The Cannabis Caucus could be much more effective in uniting the movement so to act as a unified front, which is much more favorable to the current self-serving pot popularity contest being ran as individuals.
Let’s also consider the lack of traditionally red states that could be brought into the fold – Kentucky and North Carolina, for example, are growing thousands of acres of industrial hemp this year. Often their concerns align directly with states pursing marijuana: banking, federal crack downs, interstate commerce, etc. It seems they would make valuable allies, and yet they are completely absence not just from the caucus, but from each-others conversations and bills.
Objectively, what the Cannabis Caucus represents, symbolically, cannot be denied. The four founding members deserve our thanks and praise, but also our watchful eye. It’s also worth noting that despite the rise of Jeff Sessions and other prohibitionists in Trump’s cabinet, we have not regressed or lost positive pot momentum. These are two big wins for the caucus.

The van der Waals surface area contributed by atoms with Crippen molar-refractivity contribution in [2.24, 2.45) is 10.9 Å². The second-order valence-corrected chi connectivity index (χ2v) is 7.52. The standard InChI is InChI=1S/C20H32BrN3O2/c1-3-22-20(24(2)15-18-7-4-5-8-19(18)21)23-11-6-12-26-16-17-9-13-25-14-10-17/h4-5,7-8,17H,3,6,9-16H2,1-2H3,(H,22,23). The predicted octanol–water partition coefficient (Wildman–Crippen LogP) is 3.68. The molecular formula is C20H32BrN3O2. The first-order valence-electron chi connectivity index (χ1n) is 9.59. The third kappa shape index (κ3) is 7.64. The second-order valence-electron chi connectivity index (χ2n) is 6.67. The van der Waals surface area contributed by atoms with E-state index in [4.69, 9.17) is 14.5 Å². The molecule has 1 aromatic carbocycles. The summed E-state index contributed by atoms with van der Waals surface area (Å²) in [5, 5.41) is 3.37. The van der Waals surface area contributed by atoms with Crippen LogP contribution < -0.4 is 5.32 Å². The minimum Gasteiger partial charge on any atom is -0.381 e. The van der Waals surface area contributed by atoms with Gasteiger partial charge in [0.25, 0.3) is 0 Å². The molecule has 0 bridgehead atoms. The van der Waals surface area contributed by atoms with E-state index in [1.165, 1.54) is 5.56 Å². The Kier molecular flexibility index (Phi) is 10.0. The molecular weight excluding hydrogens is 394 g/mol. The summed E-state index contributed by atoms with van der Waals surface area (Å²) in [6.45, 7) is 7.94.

But they still have much to prove. It will be worth paying attention to which bills pass over the next few months, and what the caucus’ hands in those bills were. Additionally, worthy of our attention on the caucus will be how they grow their membership, and what their motives may really be for founding the caucus. If it turns out to be for campaign funding or – gulp – corporate attempts to take over marijuana we will certainly call them out.